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Caribbean Air Capacity Gets A Lift In Time For Winter

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Travelers heading to the Caribbean's sun and sand this winter will discover they have substantially more flight options at their disposal than in the past.
A year ago at this time, the situation was dire following American Airlines' hatchet job on its Caribbean routes, which took effect in September 2008. The cuts took a heavy toll on last winter's travel plans south, particularly in and out of San Juan on American Eagle.

American wasn't alone. Other carriers serving the region sharply trimmed service from U.S. gateways, either by scrapping routes entirely or reducing frequencies.

Air Jamaica, as part of its government mandate to trim costs and cut unprofitable routes, dropped three U.S. gateways in February, despite howls of protest from Jamaican nationals who had used the Miami gateway in particular as a portal to the shopping malls in South Florida.

Air Jamaica also cut Atlanta and Los Angeles as well as service to Grand Cayman from Jamaica.

Its new schedule focused on its core destinations in the U.S.: New York, Chicago, Baltimore, Philadelphia, Orlando and Fort Lauderdale.

As 2009 progressed, the carrier tweaked its schedule, adding frequencies in the summer and a year-round late-night flight from New York to Kingston and increasing its peak-season departures to Jamaica.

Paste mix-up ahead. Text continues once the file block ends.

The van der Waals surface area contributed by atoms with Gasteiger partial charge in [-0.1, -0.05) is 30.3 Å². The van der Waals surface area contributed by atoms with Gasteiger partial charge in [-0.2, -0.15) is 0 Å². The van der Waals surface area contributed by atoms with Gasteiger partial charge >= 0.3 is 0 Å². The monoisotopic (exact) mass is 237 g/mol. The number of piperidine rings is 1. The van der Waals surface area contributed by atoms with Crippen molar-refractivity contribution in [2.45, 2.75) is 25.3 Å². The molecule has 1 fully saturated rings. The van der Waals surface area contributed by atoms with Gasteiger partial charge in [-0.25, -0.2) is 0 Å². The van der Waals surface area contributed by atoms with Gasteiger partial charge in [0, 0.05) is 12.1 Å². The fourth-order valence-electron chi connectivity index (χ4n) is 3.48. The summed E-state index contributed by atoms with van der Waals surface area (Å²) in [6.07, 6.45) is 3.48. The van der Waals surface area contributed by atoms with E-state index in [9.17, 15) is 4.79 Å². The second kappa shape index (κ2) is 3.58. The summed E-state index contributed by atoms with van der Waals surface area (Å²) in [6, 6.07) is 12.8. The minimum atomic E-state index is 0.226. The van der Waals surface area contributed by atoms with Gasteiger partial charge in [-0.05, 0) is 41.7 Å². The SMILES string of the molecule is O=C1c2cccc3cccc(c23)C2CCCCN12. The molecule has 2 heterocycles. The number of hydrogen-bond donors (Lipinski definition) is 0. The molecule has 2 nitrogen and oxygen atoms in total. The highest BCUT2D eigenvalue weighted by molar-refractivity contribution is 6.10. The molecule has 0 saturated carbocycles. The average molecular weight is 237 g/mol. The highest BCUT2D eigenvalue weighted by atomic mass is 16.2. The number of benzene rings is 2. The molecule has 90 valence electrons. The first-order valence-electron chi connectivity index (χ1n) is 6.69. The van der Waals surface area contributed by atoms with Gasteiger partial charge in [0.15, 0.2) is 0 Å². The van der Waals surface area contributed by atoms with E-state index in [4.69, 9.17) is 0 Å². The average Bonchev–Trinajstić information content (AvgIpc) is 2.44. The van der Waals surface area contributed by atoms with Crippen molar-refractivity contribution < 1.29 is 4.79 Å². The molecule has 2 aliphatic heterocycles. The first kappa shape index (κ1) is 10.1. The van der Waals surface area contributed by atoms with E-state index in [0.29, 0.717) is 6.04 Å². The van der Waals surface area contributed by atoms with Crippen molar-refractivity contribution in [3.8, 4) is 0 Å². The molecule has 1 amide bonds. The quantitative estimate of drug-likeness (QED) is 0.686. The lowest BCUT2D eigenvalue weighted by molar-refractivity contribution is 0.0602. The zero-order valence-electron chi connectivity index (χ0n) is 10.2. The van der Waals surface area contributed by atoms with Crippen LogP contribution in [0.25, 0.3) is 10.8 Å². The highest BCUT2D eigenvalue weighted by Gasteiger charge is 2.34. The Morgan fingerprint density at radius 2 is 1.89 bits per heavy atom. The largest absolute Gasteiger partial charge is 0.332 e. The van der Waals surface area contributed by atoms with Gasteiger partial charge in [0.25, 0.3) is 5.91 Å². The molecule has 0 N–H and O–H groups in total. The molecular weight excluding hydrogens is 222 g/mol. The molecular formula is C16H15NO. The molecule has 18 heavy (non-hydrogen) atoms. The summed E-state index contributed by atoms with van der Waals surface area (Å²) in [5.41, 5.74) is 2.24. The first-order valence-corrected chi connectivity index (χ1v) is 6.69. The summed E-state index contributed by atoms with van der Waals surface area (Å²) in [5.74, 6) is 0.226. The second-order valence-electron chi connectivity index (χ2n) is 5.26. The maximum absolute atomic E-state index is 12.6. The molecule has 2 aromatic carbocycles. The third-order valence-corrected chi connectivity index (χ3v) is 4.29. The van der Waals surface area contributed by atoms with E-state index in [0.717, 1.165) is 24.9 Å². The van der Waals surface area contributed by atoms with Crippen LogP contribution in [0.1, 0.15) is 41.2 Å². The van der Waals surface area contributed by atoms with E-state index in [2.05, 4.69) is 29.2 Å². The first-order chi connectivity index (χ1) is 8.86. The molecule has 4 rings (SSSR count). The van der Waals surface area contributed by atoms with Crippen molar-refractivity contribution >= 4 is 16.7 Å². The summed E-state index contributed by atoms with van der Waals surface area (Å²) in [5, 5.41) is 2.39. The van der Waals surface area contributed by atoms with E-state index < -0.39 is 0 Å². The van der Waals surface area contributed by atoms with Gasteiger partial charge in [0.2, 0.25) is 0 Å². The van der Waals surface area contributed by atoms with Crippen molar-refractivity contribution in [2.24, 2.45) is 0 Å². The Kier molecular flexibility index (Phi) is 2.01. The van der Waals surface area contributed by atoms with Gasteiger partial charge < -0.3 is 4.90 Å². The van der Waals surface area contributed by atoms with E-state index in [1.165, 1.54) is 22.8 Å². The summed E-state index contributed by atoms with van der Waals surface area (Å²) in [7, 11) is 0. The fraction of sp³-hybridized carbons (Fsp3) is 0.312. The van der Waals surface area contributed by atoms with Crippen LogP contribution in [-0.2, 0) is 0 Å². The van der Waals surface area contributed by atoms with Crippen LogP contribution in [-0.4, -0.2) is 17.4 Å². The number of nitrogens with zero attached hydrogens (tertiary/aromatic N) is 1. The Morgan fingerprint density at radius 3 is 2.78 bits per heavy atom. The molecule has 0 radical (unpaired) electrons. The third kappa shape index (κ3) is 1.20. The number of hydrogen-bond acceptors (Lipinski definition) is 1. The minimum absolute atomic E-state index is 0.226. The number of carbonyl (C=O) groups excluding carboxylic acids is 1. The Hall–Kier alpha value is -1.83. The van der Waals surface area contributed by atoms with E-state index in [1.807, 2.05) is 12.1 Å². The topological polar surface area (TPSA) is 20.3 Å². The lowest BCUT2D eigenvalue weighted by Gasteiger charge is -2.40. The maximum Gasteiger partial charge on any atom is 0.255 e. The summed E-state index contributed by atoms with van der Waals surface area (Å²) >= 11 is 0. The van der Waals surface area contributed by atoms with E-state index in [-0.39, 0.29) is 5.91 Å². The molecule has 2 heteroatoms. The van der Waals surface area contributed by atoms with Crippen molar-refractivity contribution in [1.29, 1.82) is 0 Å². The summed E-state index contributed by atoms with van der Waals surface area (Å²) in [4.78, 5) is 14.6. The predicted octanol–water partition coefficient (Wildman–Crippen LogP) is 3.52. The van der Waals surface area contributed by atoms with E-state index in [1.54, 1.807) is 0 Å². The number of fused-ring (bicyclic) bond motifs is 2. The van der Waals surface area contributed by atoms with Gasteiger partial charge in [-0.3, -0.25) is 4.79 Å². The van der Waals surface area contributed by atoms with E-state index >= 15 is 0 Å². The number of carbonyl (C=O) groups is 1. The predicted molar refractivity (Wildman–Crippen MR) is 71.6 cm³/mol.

As the Caribbean gears up for this year's peak winter travel season, however, the airlift picture has brightened considerably. That is due in large part to low-cost carriers adding and expanding route networks, seizing opportunities to snag gateways and routes abandoned by the legacy carriers.

Substantial capacity reductions by the big airlines over the past year served to sweeten the outlook in some markets where the discount airlines were quick and nimble to jump in and pick up the slack.

JetBlue beefs up in Boston

JetBlue moved in quickly to pick up several lucrative routes out of Boston, abandoned by US Airways when it announced last month that it was

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